In 2010, the Dominica Football Association honoured Alleyne with a Lifetime Achievement Award for his contributions to the sport.





Source: Source link

Continue Reading

Dominica

Dominican wins Orlando Primer Prose writing award

Published

on

By


The Orlando Palmer Prose Prize 2019 for the best selected prose has been awarded to our very own Ms. Michelle Allyshia Belle, a Newtown-born Dominican native, for her submission: “Rude Awakening”, published in Interviewing the Caribbean literary magazine, spring edition, 2019 in Volume 4, Issue Number 2. At present, Michelle studies Psychology in China.

The Spring issue of the magazine was centered around the theme “Caribbean Femininity and Masculinity: Gender Justice”. Michelle’s story is based on a young boy who has had to move from his home in a rural village in Dominica to town, and his vicarious experience with domestic violence in the home. It also touches on the way domestic violence is received by the larger society, and its effect.

Miss Belle’s love for reading, which she did avidly from a young age, spiraled into an equal love for writing. Her work mainly focuses on themes such as Caribbean living, African roots and issues unique to the black community.  She has also won Dominica’s Independence Short Story competition in 2014 and 2015, and placed third in 2013, 2017 and 2019 respectively.

Michelle hopes that this award will give her more opportunities to share her literary works with the wider public and inspire other Dominicans to put out more of their literary products. She intends to seek an even wider audience by submitting works to more international avenues, and has hope for publishing her own book some time in the future. She recently had a poem published on a platform which shares experiences and achievements of black people in China. It can be read at the following link: https://blacklivitychina.com/2020/01/18/why-the-black-nod-exists-in-china-too/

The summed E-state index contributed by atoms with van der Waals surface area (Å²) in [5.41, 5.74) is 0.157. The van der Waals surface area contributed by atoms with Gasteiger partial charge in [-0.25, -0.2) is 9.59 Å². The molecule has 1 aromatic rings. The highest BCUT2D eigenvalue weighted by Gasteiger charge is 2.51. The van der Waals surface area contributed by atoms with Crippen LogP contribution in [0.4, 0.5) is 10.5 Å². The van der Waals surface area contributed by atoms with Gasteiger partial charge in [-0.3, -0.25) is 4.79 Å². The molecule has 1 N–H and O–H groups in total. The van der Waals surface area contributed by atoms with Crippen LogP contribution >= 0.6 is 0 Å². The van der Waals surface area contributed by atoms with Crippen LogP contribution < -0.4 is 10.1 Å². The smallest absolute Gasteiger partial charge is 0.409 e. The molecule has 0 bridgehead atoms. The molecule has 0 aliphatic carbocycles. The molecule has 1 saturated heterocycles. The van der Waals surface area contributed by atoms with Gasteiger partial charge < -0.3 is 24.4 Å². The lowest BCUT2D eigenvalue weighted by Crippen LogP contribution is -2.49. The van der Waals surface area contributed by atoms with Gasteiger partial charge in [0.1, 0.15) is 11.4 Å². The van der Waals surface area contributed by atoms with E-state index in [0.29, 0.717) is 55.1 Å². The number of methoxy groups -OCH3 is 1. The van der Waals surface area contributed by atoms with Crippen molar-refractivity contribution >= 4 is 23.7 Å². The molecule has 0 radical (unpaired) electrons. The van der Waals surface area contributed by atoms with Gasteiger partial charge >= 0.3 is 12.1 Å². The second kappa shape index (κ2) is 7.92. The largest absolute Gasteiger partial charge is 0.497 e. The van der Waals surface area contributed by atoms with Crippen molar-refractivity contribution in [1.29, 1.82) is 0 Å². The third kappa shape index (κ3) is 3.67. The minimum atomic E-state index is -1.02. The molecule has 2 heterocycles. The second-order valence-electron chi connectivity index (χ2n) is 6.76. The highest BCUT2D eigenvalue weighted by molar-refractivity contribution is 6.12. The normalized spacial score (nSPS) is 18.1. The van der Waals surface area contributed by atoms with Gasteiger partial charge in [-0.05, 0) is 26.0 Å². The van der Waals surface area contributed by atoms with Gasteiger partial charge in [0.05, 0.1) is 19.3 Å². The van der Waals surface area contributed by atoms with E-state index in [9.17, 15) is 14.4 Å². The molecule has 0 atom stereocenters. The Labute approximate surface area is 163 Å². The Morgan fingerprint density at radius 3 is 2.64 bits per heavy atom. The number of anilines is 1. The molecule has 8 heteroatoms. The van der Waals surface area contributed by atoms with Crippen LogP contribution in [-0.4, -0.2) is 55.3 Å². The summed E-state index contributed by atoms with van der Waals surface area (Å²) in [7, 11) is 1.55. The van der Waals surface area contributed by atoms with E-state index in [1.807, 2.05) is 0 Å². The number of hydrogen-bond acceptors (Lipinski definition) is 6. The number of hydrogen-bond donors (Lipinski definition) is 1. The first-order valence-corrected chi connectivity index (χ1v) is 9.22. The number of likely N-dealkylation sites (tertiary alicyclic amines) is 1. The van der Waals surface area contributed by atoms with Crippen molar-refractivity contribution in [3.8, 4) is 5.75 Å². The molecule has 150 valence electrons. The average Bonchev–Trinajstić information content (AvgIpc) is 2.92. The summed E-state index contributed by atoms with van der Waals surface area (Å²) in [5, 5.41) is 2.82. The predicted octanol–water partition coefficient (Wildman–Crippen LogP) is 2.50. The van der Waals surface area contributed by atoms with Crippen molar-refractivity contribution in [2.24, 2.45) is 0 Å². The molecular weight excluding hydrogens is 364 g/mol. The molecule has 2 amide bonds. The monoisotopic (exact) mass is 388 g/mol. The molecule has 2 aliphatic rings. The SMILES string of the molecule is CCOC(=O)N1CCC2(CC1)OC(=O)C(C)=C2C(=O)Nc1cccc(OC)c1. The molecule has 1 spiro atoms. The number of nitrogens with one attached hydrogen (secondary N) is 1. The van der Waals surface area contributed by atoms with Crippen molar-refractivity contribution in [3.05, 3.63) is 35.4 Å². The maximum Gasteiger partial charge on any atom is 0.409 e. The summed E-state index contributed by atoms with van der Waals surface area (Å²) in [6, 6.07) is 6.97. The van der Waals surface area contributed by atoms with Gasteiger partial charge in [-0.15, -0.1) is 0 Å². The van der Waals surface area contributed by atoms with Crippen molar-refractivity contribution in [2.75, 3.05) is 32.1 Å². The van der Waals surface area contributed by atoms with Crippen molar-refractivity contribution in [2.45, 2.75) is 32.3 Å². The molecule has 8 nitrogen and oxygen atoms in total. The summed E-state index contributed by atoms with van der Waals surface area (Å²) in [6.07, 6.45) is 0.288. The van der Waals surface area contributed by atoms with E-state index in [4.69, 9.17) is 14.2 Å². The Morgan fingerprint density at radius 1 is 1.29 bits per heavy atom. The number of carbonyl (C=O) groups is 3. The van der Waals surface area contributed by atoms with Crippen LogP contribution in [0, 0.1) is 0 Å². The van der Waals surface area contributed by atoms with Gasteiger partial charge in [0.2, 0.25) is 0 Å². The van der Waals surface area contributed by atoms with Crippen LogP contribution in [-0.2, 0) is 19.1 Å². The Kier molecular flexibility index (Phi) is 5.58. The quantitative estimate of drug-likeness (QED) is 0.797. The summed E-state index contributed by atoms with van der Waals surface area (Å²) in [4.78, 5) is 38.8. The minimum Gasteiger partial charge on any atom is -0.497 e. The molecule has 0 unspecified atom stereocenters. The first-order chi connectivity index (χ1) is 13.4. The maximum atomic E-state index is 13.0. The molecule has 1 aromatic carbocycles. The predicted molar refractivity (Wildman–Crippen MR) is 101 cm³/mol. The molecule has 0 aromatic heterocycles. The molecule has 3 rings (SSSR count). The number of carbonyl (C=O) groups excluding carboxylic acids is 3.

Copies of Interviewing the Caribbean magazine which features Michelle’s story, Rude Awakening, may be purchased at:

https://www.magcloud.com/browse/issue/1606908?__r=619948&s=w





Source: Source link

Continue Reading

Dominica

COMMENTARY: Lions and Asses – Dominica News Online

Published

on

By


I couldn’t believe it when I saw it. I had to read it again. Then I looked at his picture and gave it another inspection.

Almost everyone knows the portrait that I’m referring to. Actually, a considerable number of people carry his picture in their wallet. It’s on the foremost currency in the world. Everyone knows his name. In the USA he is probably the most respected man in history- I’m talking about George Washington. You may be curious what he said. “An army of asses led by a lion is better than an army of lions led by an ass.” It made me run to the bathroom mirror to examine what I may look like and as I flashed my teeth and growled. I looked like the lion in the Wizzard of Oz but I felt reassured.  It made me curious though to see what else George has said. Take this one: “Ninety-nine percent of the failures come from people who have the habit of making excuses.”

Giving an excuse is giving a reason that explains why one does not do something that one should do.  Excuses are tools of the incompetent, and those who specialize in them seldom go far. We all do it sometime or other. However, when it becomes a habit, it will become part of one’s profile. Would you like to have an employee who always gives excuses? A spouse or partner who does? What about a boss who always comes up with excuses?   Here is some straight talk: the habit of making excuses, even to oneself, makes one a level lower than others in a group.  But there is hope!  Never underestimate your power to change yourself.  Every action is a choice and if you can correct your mind you can go from someone who had excuse habits to a totally higher level person.

Time is no excuse!

Don’t you ever allow time to be the reason that you don’t fulfill your destiny and what you are here to do! It’s important to stand still for a moment and evaluate what you are doing and thinking and whether it’s for real.  Time is a “White Man’s” disease!  That is according to an account by Tuiavii Agaese, believed to be a Samoan tribal chief in the 20ies who observed the habits of the Papalagi (White Man). The originality of the story was a bit controversial at the time, but the wisdom is still something to consider:

“ The Papalagi doesn’t have time!